A Devon nurse who refused to stop wearing a cross at work is to argue her case at the European Court of Human Rights in September, she says.
Shirley Chaplin worked at the Royal Devon and Exeter Hospital when, after a 30-year career on the wards, she was told she could no longer wear a cross.
The 56-year-old is taking the case to the Strasbourg court after losing an employment tribunal in 2010.
The hospital said it had acted in an appropriate and sensitive matter.
'Distraught and upset'
The Royal Devon and Exeter Foundation NHS Trust said the necklace for Mrs Chaplin's cross breached health and safety guidelines.
It said she was offered several alternative ways to wear her cross, including having it under her uniform, but she chose not to accept them.
She later took early retirement, claiming her employer breached a right to wear a cross at work.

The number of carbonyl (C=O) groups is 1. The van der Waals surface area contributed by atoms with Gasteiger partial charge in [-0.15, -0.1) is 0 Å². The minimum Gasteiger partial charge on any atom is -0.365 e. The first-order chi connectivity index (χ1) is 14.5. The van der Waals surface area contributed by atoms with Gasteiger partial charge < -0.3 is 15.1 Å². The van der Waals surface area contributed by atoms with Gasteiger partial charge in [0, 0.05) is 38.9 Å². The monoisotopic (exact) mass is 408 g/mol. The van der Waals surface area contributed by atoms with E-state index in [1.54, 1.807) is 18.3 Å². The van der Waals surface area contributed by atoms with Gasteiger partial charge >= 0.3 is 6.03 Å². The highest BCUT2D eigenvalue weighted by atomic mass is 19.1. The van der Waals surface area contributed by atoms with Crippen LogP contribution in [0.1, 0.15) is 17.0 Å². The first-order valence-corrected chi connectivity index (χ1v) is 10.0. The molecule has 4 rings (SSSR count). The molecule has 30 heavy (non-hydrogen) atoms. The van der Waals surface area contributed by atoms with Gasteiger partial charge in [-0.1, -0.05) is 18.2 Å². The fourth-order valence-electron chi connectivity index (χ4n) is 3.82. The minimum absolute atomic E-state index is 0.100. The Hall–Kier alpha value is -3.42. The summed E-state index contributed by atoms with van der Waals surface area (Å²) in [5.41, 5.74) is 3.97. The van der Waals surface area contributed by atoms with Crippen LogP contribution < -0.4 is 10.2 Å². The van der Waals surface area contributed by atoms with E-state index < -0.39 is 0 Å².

She said: "I was distraught, I was very upset. I felt that my faith was being questioned, and my nursing abilities were being questioned in some way.
"It was as if they thought I would deliberately risk harming a patient by my choice of expressing my faith.
"Christians in the workplace who want to manifest their faith have the right to do. That is, to me, part of the human rights law."
In 2010, an Employment Appeal Tribunal ruled against her claim because it said Christians "generally" did not consider wearing a cross as a requirement of their religion.
The hospital said the safety of staff and patients was paramount at all times and "sensible and sensitive" solutions were offered to Mrs Chaplin.
The National Secular Society said it agreed with the hospital's decision.
The Home Office said it did not comment on individual cases, but that "people should be able to wear crosses".
It said: "The law allows for this, and employers are generally very good at being reasonable in accommodating people's religious beliefs."